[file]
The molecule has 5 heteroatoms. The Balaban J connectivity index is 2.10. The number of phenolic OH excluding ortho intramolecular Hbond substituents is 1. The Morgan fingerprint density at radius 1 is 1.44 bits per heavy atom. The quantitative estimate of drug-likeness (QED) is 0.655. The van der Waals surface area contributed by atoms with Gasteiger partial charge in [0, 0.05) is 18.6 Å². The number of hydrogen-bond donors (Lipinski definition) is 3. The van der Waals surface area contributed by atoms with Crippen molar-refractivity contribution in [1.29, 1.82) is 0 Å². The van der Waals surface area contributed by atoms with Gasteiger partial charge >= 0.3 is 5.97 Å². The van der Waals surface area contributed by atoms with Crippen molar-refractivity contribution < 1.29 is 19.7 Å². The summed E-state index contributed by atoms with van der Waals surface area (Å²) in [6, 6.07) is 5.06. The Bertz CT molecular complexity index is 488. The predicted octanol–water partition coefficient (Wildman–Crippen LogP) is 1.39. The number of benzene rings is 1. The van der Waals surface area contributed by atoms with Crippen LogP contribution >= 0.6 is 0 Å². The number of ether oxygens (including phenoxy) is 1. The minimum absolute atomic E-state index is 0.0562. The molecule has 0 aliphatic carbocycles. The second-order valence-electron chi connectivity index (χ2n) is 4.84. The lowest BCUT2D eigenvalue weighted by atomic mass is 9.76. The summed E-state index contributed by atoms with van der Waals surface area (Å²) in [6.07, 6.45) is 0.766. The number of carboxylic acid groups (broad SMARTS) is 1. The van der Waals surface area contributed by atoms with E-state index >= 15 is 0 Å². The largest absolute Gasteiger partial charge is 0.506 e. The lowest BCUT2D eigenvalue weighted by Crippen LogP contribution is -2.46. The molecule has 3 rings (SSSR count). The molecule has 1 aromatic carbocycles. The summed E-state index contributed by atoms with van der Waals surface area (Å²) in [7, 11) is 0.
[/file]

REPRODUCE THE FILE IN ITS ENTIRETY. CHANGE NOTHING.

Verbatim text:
The molecule has 5 heteroatoms. The Balaban J connectivity index is 2.10. The number of phenolic OH excluding ortho intramolecular Hbond substituents is 1. The Morgan fingerprint density at radius 1 is 1.44 bits per heavy atom. The quantitative estimate of drug-likeness (QED) is 0.655. The van der Waals surface area contributed by atoms with Gasteiger partial charge in [0, 0.05) is 18.6 Å². The number of hydrogen-bond donors (Lipinski definition) is 3. The van der Waals surface area contributed by atoms with Crippen molar-refractivity contribution in [1.29, 1.82) is 0 Å². The van der Waals surface area contributed by atoms with Gasteiger partial charge >= 0.3 is 5.97 Å². The van der Waals surface area contributed by atoms with Crippen molar-refractivity contribution < 1.29 is 19.7 Å². The summed E-state index contributed by atoms with van der Waals surface area (Å²) in [6, 6.07) is 5.06. The Bertz CT molecular complexity index is 488. The predicted octanol–water partition coefficient (Wildman–Crippen LogP) is 1.39. The number of benzene rings is 1. The van der Waals surface area contributed by atoms with Crippen LogP contribution >= 0.6 is 0 Å². The number of ether oxygens (including phenoxy) is 1. The minimum absolute atomic E-state index is 0.0562. The molecule has 0 aliphatic carbocycles. The second-order valence-electron chi connectivity index (χ2n) is 4.84. The lowest BCUT2D eigenvalue weighted by atomic mass is 9.76. The summed E-state index contributed by atoms with van der Waals surface area (Å²) in [6.07, 6.45) is 0.766. The number of carboxylic acid groups (broad SMARTS) is 1. The van der Waals surface area contributed by atoms with E-state index >= 15 is 0 Å². The largest absolute Gasteiger partial charge is 0.506 e. The lowest BCUT2D eigenvalue weighted by Crippen LogP contribution is -2.46. The molecule has 3 rings (SSSR count). The molecule has 1 aromatic carbocycles. The summed E-state index contributed by atoms with van der Waals surface area (Å²) in [7, 11) is 0.